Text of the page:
I hope those studies did not cost too much

Gladwell is fond of quirky factors. The unexpectedness of his explanations often disguises their banality or their error. In his new book, he is particularly interested in examining the amount of time that must be spent honing a skill or a craft, although his larger point is that society frequently plays a role in providing people with the opportunity to do so. “The idea that excellence at performing a complex task requires a critical minimum level of practice surfaces again and again in studies of expertise,” Gladwell reports. (I hope those studies did not cost too much.)


Gladwell’s overarching thesis in Outliers is so obviously correct that it hardly merits discussion. “The people we surround ourselves with have a profound effect on who we are.” Also, tomorrow is the beginning of the rest of your life. Gladwell writes as if he is the only person in the world in possession of this platitudinous wisdom. The central irony of Outliers is that, Gladwell’s discomfort with the self-help genre notwithstanding, he has written a book that conforms to it perfectly. This is a motivational manual. It is larded with inspirational stories, and with interactive games to capture the reader’s attention–with handy charts and portentous graphs.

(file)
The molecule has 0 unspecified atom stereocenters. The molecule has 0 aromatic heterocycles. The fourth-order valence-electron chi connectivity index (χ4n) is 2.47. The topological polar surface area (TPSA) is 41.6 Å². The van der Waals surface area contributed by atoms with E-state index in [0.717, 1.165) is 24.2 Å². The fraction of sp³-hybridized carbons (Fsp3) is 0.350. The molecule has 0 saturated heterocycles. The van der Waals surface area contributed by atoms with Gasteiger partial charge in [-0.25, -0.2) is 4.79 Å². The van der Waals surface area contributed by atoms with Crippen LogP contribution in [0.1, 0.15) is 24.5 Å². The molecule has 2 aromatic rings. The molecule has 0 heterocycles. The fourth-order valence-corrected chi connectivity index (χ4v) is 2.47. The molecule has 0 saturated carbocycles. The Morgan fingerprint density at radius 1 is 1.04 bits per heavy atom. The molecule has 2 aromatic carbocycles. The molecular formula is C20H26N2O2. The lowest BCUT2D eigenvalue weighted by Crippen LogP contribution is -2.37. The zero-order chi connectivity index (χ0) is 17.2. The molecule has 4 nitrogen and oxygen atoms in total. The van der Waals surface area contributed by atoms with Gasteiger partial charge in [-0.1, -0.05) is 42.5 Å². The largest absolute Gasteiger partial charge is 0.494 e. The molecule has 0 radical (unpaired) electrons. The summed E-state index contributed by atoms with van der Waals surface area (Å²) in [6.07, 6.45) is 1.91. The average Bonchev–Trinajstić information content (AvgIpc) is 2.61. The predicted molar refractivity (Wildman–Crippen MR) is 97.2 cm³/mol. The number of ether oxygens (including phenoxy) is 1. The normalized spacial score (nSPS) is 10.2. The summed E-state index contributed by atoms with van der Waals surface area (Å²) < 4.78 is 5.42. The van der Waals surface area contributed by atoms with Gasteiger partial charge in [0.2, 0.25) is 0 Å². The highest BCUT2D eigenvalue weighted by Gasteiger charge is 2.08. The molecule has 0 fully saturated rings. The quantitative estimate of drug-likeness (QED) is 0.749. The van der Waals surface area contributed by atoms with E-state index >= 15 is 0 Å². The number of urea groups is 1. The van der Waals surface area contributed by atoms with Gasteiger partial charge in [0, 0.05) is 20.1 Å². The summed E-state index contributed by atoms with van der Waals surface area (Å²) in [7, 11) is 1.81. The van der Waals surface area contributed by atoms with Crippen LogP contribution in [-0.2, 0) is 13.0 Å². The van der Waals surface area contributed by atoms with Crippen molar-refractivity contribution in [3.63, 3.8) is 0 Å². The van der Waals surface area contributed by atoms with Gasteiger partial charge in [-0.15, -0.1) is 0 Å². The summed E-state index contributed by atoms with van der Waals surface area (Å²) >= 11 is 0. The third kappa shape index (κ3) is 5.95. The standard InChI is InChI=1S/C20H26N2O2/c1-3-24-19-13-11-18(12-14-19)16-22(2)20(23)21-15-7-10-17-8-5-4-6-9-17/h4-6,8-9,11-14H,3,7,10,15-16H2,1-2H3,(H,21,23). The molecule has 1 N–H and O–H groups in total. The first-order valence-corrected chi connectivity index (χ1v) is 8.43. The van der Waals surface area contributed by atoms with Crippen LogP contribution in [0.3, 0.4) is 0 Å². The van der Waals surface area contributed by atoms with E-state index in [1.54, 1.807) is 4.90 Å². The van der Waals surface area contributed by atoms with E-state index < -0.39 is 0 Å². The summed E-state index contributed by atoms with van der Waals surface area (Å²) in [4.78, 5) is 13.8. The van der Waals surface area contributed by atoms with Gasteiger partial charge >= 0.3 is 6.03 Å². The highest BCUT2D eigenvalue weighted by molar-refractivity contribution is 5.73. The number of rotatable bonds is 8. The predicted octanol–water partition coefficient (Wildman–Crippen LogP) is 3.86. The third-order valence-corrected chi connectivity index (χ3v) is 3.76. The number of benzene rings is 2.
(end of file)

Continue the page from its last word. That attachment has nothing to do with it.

– Isaac Chotiner, reviewing Malcolm Gladwell’s Outliers

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